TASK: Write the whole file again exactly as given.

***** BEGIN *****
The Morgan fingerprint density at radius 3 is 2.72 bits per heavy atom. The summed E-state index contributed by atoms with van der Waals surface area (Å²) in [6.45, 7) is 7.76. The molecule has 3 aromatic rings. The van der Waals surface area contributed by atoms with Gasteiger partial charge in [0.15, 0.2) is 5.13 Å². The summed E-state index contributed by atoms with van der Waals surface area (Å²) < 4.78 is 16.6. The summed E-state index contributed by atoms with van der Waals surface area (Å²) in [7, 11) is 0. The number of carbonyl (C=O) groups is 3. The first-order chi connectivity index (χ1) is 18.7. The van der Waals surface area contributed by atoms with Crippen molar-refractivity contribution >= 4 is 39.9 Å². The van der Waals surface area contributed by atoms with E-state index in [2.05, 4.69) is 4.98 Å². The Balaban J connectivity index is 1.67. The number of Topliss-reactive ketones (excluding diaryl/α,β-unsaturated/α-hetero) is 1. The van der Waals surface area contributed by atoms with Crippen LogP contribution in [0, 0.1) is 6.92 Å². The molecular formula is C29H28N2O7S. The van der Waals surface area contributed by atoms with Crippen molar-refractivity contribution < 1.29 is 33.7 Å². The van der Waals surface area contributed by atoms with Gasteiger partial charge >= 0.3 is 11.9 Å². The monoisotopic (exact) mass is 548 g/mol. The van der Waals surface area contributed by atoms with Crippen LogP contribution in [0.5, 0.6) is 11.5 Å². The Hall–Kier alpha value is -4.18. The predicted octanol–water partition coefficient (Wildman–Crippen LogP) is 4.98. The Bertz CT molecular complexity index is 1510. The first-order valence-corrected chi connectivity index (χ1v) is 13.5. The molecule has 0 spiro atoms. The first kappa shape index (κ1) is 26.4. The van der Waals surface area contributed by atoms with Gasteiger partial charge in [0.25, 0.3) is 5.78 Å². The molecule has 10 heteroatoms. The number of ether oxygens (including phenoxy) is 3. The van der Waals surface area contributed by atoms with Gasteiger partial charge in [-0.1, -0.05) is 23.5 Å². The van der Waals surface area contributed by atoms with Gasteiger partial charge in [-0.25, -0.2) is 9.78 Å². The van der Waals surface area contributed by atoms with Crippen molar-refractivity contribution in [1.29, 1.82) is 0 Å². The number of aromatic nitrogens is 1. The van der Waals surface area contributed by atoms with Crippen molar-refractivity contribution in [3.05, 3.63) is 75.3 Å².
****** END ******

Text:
The Morgan fingerprint density at radius 3 is 2.72 bits per heavy atom. The summed E-state index contributed by atoms with van der Waals surface area (Å²) in [6.45, 7) is 7.76. The molecule has 3 aromatic rings. The van der Waals surface area contributed by atoms with Gasteiger partial charge in [0.15, 0.2) is 5.13 Å². The summed E-state index contributed by atoms with van der Waals surface area (Å²) < 4.78 is 16.6. The summed E-state index contributed by atoms with van der Waals surface area (Å²) in [7, 11) is 0. The number of carbonyl (C=O) groups is 3. The first-order chi connectivity index (χ1) is 18.7. The van der Waals surface area contributed by atoms with Crippen molar-refractivity contribution >= 4 is 39.9 Å². The van der Waals surface area contributed by atoms with E-state index in [2.05, 4.69) is 4.98 Å². The Balaban J connectivity index is 1.67. The number of Topliss-reactive ketones (excluding diaryl/α,β-unsaturated/α-hetero) is 1. The van der Waals surface area contributed by atoms with Crippen LogP contribution in [0, 0.1) is 6.92 Å². The molecular formula is C29H28N2O7S. The van der Waals surface area contributed by atoms with Crippen molar-refractivity contribution < 1.29 is 33.7 Å². The van der Waals surface area contributed by atoms with Gasteiger partial charge >= 0.3 is 11.9 Å². The monoisotopic (exact) mass is 548 g/mol. The van der Waals surface area contributed by atoms with Crippen LogP contribution in [0.5, 0.6) is 11.5 Å². The Hall–Kier alpha value is -4.18. The predicted octanol–water partition coefficient (Wildman–Crippen LogP) is 4.98. The Bertz CT molecular complexity index is 1510. The first-order valence-corrected chi connectivity index (χ1v) is 13.5. The molecule has 0 spiro atoms. The first kappa shape index (κ1) is 26.4. The van der Waals surface area contributed by atoms with Gasteiger partial charge in [0.25, 0.3) is 5.78 Å². The molecule has 10 heteroatoms. The number of ether oxygens (including phenoxy) is 3. The van der Waals surface area contributed by atoms with Gasteiger partial charge in [-0.1, -0.05) is 23.5 Å². The van der Waals surface area contributed by atoms with Gasteiger partial charge in [-0.25, -0.2) is 9.78 Å². The van der Waals surface area contributed by atoms with Crippen molar-refractivity contribution in [1.29, 1.82) is 0 Å². The number of aromatic nitrogens is 1. The van der Waals surface area contributed by atoms with Crippen molar-refractivity contribution in [3.05, 3.63) is 75.3 Å².